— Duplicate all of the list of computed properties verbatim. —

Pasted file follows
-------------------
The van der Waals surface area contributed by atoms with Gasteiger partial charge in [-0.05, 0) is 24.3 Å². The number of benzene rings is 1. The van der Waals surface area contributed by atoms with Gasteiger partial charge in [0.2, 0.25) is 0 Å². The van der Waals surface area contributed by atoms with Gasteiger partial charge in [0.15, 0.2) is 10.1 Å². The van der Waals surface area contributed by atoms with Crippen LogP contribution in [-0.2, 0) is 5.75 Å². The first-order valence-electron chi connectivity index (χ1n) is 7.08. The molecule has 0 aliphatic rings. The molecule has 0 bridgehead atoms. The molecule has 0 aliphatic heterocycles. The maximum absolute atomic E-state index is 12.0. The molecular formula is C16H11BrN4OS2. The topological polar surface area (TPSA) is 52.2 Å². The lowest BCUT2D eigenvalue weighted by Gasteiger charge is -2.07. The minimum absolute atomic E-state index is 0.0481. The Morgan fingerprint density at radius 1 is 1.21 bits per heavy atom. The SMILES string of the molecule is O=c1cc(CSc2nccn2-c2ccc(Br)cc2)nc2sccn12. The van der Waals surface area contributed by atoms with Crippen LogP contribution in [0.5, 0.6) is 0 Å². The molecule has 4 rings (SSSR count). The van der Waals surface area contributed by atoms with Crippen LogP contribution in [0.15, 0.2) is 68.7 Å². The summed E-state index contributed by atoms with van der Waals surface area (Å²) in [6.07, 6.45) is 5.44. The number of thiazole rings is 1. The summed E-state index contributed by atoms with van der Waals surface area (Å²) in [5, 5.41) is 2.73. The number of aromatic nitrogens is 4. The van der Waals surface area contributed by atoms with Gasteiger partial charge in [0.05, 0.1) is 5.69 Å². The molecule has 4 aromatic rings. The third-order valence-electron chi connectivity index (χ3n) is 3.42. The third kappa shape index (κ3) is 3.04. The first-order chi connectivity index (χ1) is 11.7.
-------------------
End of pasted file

The van der Waals surface area contributed by atoms with Gasteiger partial charge in [-0.05, 0) is 24.3 Å². The number of benzene rings is 1. The van der Waals surface area contributed by atoms with Gasteiger partial charge in [0.2, 0.25) is 0 Å². The van der Waals surface area contributed by atoms with Gasteiger partial charge in [0.15, 0.2) is 10.1 Å². The van der Waals surface area contributed by atoms with Crippen LogP contribution in [-0.2, 0) is 5.75 Å². The first-order valence-electron chi connectivity index (χ1n) is 7.08. The molecule has 0 aliphatic rings. The molecule has 0 bridgehead atoms. The molecule has 0 aliphatic heterocycles. The maximum absolute atomic E-state index is 12.0. The molecular formula is C16H11BrN4OS2. The topological polar surface area (TPSA) is 52.2 Å². The lowest BCUT2D eigenvalue weighted by Gasteiger charge is -2.07. The minimum absolute atomic E-state index is 0.0481. The Morgan fingerprint density at radius 1 is 1.21 bits per heavy atom. The SMILES string of the molecule is O=c1cc(CSc2nccn2-c2ccc(Br)cc2)nc2sccn12. The van der Waals surface area contributed by atoms with Crippen LogP contribution in [0.5, 0.6) is 0 Å². The molecule has 4 rings (SSSR count). The van der Waals surface area contributed by atoms with Crippen LogP contribution in [0.15, 0.2) is 68.7 Å². The summed E-state index contributed by atoms with van der Waals surface area (Å²) in [6.07, 6.45) is 5.44. The number of thiazole rings is 1. The summed E-state index contributed by atoms with van der Waals surface area (Å²) in [5, 5.41) is 2.73. The number of aromatic nitrogens is 4. The van der Waals surface area contributed by atoms with Gasteiger partial charge in [0.05, 0.1) is 5.69 Å². The molecule has 4 aromatic rings. The third-order valence-electron chi connectivity index (χ3n) is 3.42. The third kappa shape index (κ3) is 3.04. The first-order chi connectivity index (χ1) is 11.7.